Just in terms of federal highway formula dollars, it's $5.4 billion over five years. And that's $243.5 million for each of the fiscal years for just the bridge formula funding. 

And, as you know, Massachusetts, before the bill was passed there, 472 bridges and more than 1,100 miles of highway that were in poor conditions. And that's just the formula dollars. I have a list in this packet somewhere of just a sentence on each project that has one discretion in grants – 14 pages, 14 pages are the projects – and I have to have a shorthand if you ask on any of them because there's just so many Massachusetts's is competing and winning for the for these dollars, and it's doing extremely well. And that's combined with money that's coming from the Commonwealth as well. The next generation Bridges Program. 

Senator Warren: That is terrific. And it is also good to see that we are pouring money in to make sure that our public transit system is greener. 

Today, the Bipartisan Infrastructure Law has awarded Massachusetts about $135 million for clean transit buses and improved bus service through a Department of Transportation program aimed at helping state and local governments purchase either zero-emission or low-emission buses and the facilities needed to support these buses. 

Mr. Monje, could I just ask you, is investing in low-emission or zero-emission buses something that if we didn't do this at the federal level, then the state and local governments typically would be able to pick it up on their own and make that transition from old dirty diesel buses to these clean new buses?

Under Secretary Monje: No, ma'am. 

I think the federal investments are critical and, as you know, that we've provided a record investment of $1 billion a year – that's six times what we were funding before. And these vehicles are critical. 

We've already awarded grants to build more than 1,800 American made zero-emission buses and Massachusetts again is competing and winning, including a recent grant here that's going to purchase seven zero-emission buses. It is critical and a key piece of decarbonizing the sector. 

Senator Warren: Yes, and I want to add, I really appreciate the Department of Transportation. Not only is it helping us replace the buses, it is also helping build the facilities so you've got charging stations and can actually keep them up and running. So, we're reducing the cost for our towns on this.

I also want to ask about what it means to be unlocking scientific advances that will fuel the next generation of energy technology.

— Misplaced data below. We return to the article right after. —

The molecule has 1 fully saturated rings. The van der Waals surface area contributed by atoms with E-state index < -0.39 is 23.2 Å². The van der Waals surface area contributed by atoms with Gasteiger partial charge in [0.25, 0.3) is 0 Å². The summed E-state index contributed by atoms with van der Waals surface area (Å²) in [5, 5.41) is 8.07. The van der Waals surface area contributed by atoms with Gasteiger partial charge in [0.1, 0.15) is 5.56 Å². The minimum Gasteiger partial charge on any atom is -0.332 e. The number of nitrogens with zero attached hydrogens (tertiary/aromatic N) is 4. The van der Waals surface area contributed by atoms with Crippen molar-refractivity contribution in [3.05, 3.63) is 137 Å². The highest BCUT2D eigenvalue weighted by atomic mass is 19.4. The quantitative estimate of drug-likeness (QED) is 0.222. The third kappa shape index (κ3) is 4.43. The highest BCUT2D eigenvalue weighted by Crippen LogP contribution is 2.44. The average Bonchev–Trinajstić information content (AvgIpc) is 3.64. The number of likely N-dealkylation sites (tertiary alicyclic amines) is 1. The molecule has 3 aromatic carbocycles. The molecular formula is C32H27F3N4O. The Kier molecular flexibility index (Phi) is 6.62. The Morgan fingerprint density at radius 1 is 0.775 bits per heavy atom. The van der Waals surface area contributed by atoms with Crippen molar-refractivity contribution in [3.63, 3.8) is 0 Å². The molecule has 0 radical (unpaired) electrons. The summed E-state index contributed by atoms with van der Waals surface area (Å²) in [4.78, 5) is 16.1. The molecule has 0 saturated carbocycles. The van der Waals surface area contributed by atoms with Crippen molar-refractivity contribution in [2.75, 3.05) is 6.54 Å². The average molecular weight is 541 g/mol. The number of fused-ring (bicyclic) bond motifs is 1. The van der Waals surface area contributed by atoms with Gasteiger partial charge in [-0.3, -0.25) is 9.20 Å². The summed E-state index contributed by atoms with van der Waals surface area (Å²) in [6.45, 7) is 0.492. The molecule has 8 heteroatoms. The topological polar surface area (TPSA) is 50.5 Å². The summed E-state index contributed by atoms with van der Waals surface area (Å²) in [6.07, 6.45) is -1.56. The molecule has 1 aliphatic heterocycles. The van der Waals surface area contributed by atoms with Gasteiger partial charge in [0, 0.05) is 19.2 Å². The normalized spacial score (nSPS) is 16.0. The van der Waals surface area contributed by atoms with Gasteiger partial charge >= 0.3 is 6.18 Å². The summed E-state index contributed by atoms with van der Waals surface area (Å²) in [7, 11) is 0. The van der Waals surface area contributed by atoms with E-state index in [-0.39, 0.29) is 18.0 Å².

I feel like, in this area, Massachusetts has no equal. We have researchers at UMass Lowell and MIT and Northeastern who are already using federal funding to develop new semiconductor materials, to test and monitor drinking water for communities across the Commonwealth, and to create academic networks to increase engineering degrees among underrepresented groups. 

You know, government-supported research has long been a critical ingredient in generating innovation that supercharges our economy. And that's why one of my top goals, from the day I was elected to the Senate, has been to double the funding for the National Science Foundation, which is our government's premier research program for scientific research. And, it's also why I introduced legislation called the National Institutes of Clean Energy Act, to invest $400 billion in a system of institutes at the Department of Energy, dedicated to research and development of advanced clean energy technology. 

Now, The CHIPS and Science Act, which Congress passed last year, set up a program very similar to the one I have proposed. When fully funded, it will send billions of dollars to the Department of Energy to invest in basic scientific research related to clean energy technologies. 

Dr. Hogan, we often talk in fields like biology or chemistry how basic research can unlock advances, for example, in treating cancer. How does the work that our research universities and our national laboratories do on basic science of energy help us in the long run to fight climate change? 

Dr. Kathleen Hogan, PhD, Principal Deputy Under Secretary for Infrastructure, U.S. Department of Energy: What a just a great question, as we sit here and talk about, sort of, putting technology to work today. 

Senator Warren: School buses. 

Deputy Under Secretary Hogan: What we're not talking about is why these technologies are here today. And it's because of the work we did in basic science, many years ago, right? 

So, think about the materials discovery-side of things as one example. And you're already talking about what's going into semiconductors. So, basic science is really just critical to us keeping a pace with the solutions of the future. 

And, you know, we talk about the revolution we are going through right now with electric vehicles. And, you know, but we have more work to do there. I mean, they're great now, but they can keep being better, right? So, we can have better materials, lower costs, more variety, etc. And it does go back to the work we need to do with basic science. 

One of the efforts we're very excited about at the Department of Energy that we've launched is our eight Energy Earthshots. 

So, what's behind those Earthshots? It's really putting together really difficult goals for the future around some of the hardest issues in addressing the climate problem. And, a way to put our arms around the discovery you need to do in basic science and pull it together with our applied science programs at the Department. Because again, these are all part of what we need to do to make as quick progress we can on these very important problems. 

Senator Warren: That is terrific. And I just want to dig a little deeper actually on one piece of that. And that is how federal funding helps us grow our economy. And I'm thinking right now about batteries and the work that's being done around batteries.